There are remastered versions of "Johnny Cash At Folsom Prison" and "Johnny Cash At San Quentin" available on CD.
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"Live at Folsom Prison" and "Live at San Quentin" are
Johnny Cash's most famous live recordings and have been recently
remastered. The sound quality is OK, but not of reference quality. The
performances are excellent, so the OK sound quality is neither a distraction
or a negative. "A Boy Named Sue" is on the San Quentin album.
The Folsom Prison album was also released on SACD. Both recordings are
from the 1969 time frame, when Johnny recorded for Columbia Records.
There are some other live recordings. "At Madison Square
Garden" is another great performance/OK sounding recording from
1969. "Live from Austin, Texas" will be released in two weeks (on
November 1st). There are also some Louisiana Hayride recordings out there,
but I stay away from those in general, as I have yet to hear a Hayride reording
of any artist that was listenable.
"American IV: The Man Comes Around" is not live, but an interesting CD. I heard it when I was auditioning a pair of Harbeth Super HL-5's down at Jeff's in Bloomington, Indiana.
This CD was produced in Johnny's home by a producer who had always wanted to produce one of his albums. Johnny was dying and the producer actually set everything up in Johnny's living room for him and recorded the CD.
As far as story telling, Johnny knew that he was about to die, and you can tell it in his voice and the songs that he chose to record. It's worth giving a listen to.
Japanese pressings of "Live at San Quentin" are around. I have one and it sounds very good except for the scratches; bought another copy, American, that is pristing but it does not sound as good as the japanese pressing. Both are more than adequate for listening, however; it is the performance that counts. Cash's version of Dylan's "Wanted Man", "The Wreck of the Old 97", and "Starkville City Jail" are are first class as well as the great ballad with June Carter "Let There Be Peace In The Valley".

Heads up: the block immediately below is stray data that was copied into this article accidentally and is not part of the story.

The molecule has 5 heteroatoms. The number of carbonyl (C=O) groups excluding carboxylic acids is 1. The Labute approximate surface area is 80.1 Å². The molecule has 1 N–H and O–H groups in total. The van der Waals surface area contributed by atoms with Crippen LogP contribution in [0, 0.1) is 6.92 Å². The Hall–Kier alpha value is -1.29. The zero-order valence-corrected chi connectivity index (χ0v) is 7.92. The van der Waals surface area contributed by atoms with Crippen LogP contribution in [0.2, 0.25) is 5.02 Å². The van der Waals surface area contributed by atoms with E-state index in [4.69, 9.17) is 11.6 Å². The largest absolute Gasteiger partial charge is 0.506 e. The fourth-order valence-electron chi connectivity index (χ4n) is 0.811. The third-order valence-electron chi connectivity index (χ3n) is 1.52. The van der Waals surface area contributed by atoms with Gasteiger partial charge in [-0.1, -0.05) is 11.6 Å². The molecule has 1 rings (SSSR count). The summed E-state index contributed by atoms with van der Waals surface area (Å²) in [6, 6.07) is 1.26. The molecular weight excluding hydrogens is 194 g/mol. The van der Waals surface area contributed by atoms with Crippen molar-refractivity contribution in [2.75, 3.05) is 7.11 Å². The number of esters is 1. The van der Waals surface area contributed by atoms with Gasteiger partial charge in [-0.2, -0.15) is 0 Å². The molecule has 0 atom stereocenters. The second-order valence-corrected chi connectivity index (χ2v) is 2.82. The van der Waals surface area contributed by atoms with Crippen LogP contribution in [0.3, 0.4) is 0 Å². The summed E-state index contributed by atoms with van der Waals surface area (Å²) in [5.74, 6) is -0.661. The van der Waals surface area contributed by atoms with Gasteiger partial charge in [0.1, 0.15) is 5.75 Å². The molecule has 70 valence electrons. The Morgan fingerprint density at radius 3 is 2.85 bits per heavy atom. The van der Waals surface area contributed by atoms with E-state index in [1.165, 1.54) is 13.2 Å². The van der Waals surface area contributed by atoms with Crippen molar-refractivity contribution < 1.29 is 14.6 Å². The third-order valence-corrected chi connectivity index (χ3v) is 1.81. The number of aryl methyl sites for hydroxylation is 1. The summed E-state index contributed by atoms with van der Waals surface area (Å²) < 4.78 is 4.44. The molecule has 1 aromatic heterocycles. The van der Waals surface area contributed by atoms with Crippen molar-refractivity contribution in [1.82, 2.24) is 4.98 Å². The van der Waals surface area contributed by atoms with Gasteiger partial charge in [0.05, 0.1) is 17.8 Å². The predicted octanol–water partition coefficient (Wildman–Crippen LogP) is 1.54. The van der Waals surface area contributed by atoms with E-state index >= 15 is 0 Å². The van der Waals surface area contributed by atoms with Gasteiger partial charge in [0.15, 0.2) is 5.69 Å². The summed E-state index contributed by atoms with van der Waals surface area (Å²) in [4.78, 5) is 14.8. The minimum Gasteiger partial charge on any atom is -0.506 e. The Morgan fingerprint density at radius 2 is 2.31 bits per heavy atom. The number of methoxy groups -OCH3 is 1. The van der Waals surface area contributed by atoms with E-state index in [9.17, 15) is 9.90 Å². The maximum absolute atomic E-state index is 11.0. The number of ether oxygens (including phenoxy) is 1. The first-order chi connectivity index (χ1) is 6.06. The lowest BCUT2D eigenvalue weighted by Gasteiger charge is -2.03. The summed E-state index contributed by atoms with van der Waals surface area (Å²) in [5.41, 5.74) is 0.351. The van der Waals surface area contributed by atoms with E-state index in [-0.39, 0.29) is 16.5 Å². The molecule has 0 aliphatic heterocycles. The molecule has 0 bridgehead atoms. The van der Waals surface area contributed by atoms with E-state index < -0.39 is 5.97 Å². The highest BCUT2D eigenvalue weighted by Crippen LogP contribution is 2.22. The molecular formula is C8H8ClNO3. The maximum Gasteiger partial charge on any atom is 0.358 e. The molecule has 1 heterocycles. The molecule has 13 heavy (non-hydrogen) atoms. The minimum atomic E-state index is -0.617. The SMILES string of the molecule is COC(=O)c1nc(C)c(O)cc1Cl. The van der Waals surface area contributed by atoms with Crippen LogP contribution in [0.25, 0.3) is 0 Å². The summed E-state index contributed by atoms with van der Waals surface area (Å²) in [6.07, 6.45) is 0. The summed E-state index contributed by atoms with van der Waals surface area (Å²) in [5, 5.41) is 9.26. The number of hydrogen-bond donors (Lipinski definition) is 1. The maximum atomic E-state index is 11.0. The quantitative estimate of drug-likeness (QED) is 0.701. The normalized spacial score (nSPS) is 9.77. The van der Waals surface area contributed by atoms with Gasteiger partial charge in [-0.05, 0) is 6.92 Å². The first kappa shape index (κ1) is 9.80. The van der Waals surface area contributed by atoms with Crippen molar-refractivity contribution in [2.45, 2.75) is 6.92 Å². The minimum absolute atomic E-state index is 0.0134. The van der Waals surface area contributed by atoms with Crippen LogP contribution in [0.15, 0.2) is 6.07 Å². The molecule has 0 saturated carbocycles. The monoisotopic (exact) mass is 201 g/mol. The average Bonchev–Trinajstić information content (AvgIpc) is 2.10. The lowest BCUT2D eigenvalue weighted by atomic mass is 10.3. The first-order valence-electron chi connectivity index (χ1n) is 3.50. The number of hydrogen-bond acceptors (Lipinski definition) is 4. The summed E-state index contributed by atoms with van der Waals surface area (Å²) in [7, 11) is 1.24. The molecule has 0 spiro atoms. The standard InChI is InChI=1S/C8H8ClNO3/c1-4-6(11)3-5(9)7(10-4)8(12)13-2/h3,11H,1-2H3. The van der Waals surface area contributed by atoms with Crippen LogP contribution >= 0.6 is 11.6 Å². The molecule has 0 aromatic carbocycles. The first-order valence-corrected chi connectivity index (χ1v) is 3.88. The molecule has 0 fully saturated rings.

We all miss Johnny. I was fortunate enough to see him at the Fillmore in San Francisco when he was doing his first "American Recordings" tour.
The American Series is the one you have got to have. Although I find the first one the weakest of the bunch 2-4 are the stuff legends are made of. After playing these CD's constantly I have come to the conclusion that whenever Johnny Cash covered a song it was his forever. He led such a life,in some parts of the world he was to music what John Wayne was to movies.
I'm a HUGE Cash fan, so I would probably recommend almost everything he ever recorded. "Folsom" and "San Quentin" are both remastered, and they sound very good, even though they're not "audiophile" recordings. My personal favorites are the four American recordings with Rick Rubin. The last one, "The Man Comes Around" is the most gut-wrenching and emotional album, regardless of genre, I've heard in a long time. The Man in Black went out with a serious bang with that record. And, to follow up on something Sgr said above, the American Recordings box set is as fitting a tribute to the man as has EVER been made. Its five CDs are chocked with outtakes and a ton of unreleased material from those sessions. What's mind-boggling to me is how uniformly high-quality most of the material is. Some of it is just as good or better than what made it onto the official records. And the in-studio chatter is a blast. It gives some real insight into his recording process at the time. Long live John R. Cash!